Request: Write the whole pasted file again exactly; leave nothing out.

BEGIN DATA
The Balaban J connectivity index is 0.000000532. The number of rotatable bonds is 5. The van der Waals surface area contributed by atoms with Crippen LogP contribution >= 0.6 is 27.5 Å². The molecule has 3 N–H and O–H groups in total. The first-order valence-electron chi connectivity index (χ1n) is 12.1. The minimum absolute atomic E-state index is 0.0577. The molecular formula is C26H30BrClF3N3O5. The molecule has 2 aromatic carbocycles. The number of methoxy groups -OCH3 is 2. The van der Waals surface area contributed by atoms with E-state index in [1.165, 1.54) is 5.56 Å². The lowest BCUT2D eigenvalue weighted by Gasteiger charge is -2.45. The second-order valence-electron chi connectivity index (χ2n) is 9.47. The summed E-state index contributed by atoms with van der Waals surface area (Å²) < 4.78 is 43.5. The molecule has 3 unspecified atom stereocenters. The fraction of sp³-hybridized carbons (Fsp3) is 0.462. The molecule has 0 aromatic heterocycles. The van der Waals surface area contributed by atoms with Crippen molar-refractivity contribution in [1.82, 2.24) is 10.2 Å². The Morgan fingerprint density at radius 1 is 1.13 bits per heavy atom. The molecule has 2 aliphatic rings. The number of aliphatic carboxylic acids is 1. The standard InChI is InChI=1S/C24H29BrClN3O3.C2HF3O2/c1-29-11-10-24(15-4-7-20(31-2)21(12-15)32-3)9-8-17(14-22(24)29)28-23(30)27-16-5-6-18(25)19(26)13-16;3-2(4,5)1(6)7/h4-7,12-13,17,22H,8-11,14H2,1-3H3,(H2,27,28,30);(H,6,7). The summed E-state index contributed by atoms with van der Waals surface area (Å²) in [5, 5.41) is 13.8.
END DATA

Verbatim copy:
The Balaban J connectivity index is 0.000000532. The number of rotatable bonds is 5. The van der Waals surface area contributed by atoms with Crippen LogP contribution >= 0.6 is 27.5 Å². The molecule has 3 N–H and O–H groups in total. The first-order valence-electron chi connectivity index (χ1n) is 12.1. The minimum absolute atomic E-state index is 0.0577. The molecular formula is C26H30BrClF3N3O5. The molecule has 2 aromatic carbocycles. The number of methoxy groups -OCH3 is 2. The van der Waals surface area contributed by atoms with E-state index in [1.165, 1.54) is 5.56 Å². The lowest BCUT2D eigenvalue weighted by Gasteiger charge is -2.45. The second-order valence-electron chi connectivity index (χ2n) is 9.47. The summed E-state index contributed by atoms with van der Waals surface area (Å²) < 4.78 is 43.5. The molecule has 3 unspecified atom stereocenters. The fraction of sp³-hybridized carbons (Fsp3) is 0.462. The molecule has 0 aromatic heterocycles. The van der Waals surface area contributed by atoms with Crippen molar-refractivity contribution in [1.82, 2.24) is 10.2 Å². The Morgan fingerprint density at radius 1 is 1.13 bits per heavy atom. The molecule has 2 aliphatic rings. The number of aliphatic carboxylic acids is 1. The standard InChI is InChI=1S/C24H29BrClN3O3.C2HF3O2/c1-29-11-10-24(15-4-7-20(31-2)21(12-15)32-3)9-8-17(14-22(24)29)28-23(30)27-16-5-6-18(25)19(26)13-16;3-2(4,5)1(6)7/h4-7,12-13,17,22H,8-11,14H2,1-3H3,(H2,27,28,30);(H,6,7). The summed E-state index contributed by atoms with van der Waals surface area (Å²) in [5, 5.41) is 13.8.